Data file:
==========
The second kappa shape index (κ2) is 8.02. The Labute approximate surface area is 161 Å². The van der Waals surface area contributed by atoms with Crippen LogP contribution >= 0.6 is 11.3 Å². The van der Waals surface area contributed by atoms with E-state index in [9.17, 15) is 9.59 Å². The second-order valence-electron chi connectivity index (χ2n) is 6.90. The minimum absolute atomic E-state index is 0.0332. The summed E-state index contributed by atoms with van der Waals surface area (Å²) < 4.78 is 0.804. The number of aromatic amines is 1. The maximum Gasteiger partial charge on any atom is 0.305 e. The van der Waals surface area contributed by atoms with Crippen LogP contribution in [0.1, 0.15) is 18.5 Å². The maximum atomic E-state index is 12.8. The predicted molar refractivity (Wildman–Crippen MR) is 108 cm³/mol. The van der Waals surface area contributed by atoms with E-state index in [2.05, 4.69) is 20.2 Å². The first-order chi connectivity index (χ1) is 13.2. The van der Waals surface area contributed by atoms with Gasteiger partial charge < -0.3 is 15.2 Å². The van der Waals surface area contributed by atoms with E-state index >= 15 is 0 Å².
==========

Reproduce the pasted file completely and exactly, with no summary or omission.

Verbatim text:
The second kappa shape index (κ2) is 8.02. The Labute approximate surface area is 161 Å². The van der Waals surface area contributed by atoms with Crippen LogP contribution >= 0.6 is 11.3 Å². The van der Waals surface area contributed by atoms with E-state index in [9.17, 15) is 9.59 Å². The second-order valence-electron chi connectivity index (χ2n) is 6.90. The minimum absolute atomic E-state index is 0.0332. The summed E-state index contributed by atoms with van der Waals surface area (Å²) < 4.78 is 0.804. The number of aromatic amines is 1. The maximum Gasteiger partial charge on any atom is 0.305 e. The van der Waals surface area contributed by atoms with Crippen LogP contribution in [0.1, 0.15) is 18.5 Å². The maximum atomic E-state index is 12.8. The predicted molar refractivity (Wildman–Crippen MR) is 108 cm³/mol. The van der Waals surface area contributed by atoms with E-state index in [2.05, 4.69) is 20.2 Å². The first-order chi connectivity index (χ1) is 13.2. The van der Waals surface area contributed by atoms with Gasteiger partial charge < -0.3 is 15.2 Å². The van der Waals surface area contributed by atoms with E-state index >= 15 is 0 Å².